Introduction: Erin will share a video. Most people haven’t ever heard of stimming, but they have certainly seen it. Have you ever seen someone twirling their hair, biting their nails, or rocking back and forth? Those are all stims! When we understand what stims are and why we do them, we understand ourselves and others and can help support anyone who needs it.
Heart of the program: Read the book The Case of Sensational Stims to students.
Conclusion: A quick wrap up, reemphasizing important points of how we can understand stimming to be kinder to our peers and ourselves and understand each other better. Allow time for students to share learning or observations, and take final questions.
1. understand and accept that we all process information and emotions differently based on many things, including our neurotype.
2. will understand their own needs and other’s needs better, without feeling fearful or threatened, which will lead to a more empathetic and inclusive site/community.
3. will have a better comprehension of what autism is and how to accept and celebrate neurodiversity.
Write narratives to develop real or imagined experiences or events using effective technique,
descriptive details, and clear event sequences.
Common Core Standards Social Emotional Learning Standards SEL
Standard 1: Self-Awareness —Individual can identify their emotions, personal assets, areas for growth, and potential external resources and supports.
Benchmark 1A: Demonstrates awareness and understanding of one’s own emotions and emotions' influence on behavior.
Benchmark 1B: Demonstrates awareness of personal and collective identity encompassing strengths, areas for growth, aspirations, and cultural and linguistic assets.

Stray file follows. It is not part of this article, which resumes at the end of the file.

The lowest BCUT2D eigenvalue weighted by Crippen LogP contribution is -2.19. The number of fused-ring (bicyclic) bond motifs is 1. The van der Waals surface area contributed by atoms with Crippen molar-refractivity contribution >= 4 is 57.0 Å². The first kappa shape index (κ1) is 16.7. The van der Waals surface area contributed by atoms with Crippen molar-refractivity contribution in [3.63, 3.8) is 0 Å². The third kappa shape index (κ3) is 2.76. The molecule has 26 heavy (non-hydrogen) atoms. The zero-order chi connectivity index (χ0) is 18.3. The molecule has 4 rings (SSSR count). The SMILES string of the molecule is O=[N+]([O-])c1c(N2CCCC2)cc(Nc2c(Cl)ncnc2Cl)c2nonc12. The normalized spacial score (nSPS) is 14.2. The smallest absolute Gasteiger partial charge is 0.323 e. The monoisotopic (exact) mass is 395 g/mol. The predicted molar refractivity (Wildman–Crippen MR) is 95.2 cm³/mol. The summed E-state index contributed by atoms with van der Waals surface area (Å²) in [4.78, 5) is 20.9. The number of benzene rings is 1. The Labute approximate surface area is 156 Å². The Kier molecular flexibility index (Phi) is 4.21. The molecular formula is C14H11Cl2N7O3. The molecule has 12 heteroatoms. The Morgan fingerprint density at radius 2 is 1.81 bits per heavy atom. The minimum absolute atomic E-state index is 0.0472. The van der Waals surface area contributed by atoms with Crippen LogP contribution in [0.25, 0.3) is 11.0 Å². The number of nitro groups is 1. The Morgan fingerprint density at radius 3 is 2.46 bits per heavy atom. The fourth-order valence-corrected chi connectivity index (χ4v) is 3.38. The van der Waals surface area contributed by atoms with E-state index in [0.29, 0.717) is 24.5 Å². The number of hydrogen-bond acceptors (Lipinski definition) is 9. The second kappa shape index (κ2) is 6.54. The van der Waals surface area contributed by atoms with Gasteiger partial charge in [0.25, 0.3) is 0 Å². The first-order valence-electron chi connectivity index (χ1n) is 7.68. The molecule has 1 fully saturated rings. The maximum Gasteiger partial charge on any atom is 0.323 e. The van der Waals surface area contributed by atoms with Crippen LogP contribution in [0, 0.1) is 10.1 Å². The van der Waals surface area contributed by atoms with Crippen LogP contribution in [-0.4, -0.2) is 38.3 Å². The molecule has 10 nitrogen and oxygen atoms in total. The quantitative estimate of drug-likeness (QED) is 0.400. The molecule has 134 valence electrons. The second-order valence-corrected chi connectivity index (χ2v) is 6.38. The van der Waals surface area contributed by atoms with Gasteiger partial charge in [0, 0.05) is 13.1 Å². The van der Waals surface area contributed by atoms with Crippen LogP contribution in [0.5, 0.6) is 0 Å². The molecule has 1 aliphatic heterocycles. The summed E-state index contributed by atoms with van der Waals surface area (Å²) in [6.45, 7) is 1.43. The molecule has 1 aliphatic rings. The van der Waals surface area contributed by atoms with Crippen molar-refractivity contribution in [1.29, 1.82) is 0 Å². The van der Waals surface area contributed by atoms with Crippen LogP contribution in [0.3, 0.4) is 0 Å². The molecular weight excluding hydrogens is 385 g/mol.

Benchmark 1C: Demonstrates self-awareness and understanding of external influences, e.g., culture, family, school, and community resources and supports.
Standard 2: Self-Management—Individual can regulate emotions, thoughts, and behaviors.
Benchmark 2A: Demonstrates the skills to manage one’s emotions, thoughts, impulses, and stress in constructive ways.
Benchmark 2B: Demonstrates responsible decision-making and problem solving skills.
Standard 3: Self-Efficacy—Individual can motivate themselves, persevere, and see themselves as capable.
Benchmark 3A: Demonstrates the skills to set, monitor, adapt, persevere, achieve, and evaluate goals.
Benchmark 3B: Demonstrates problem-solving skills to engage responsibly in a variety of situations.
Benchmark 3C: Demonstrates awareness and ability to speak on behalf of personal rights and advocacy.
Standard 4: Social Awareness—Individual can take the perspective of and empathize with others from diverse backgrounds and cultures.
Benchmark 4A: Demonstrates awareness of other people’s emotions, perspectives, cultures, languages, histories, identities, and abilities.
Benchmark 4B: Demonstrates an awareness and respect for similarities and differences among community, cultural and social groups.
Benchmark 4C: Demonstrates an understanding of the variation within and across cultures.
Standard 5: Social Management—Individual can make safe and constructive choices about personal behavior and social interactions.
Benchmark 5A: Demonstrates a range of communication and social skills to interact effectively with others.
Benchmark 5B: Demonstrates the ability to identify and take steps to resolve interpersonal conflicts in constructive ways.
Benchmark 5C: Demonstrates the ability to engage in respectful and healthy relationships with individuals of diverse perspectives, cultures, language, history, identity, and ability.
Standard 6: Social Engagement—Individual can consider others and show a desire to contribute to the well-being of school and community.
Benchmark 6A: Demonstrates a sense of school and community responsibility.
Benchmark 6B: Demonstrates the ability to work with others to set, monitor, adapt, achieve, and evaluate goals.
Benchmark 6C: Contributes productively to one’s school, workplace, and community.
See above listed standards.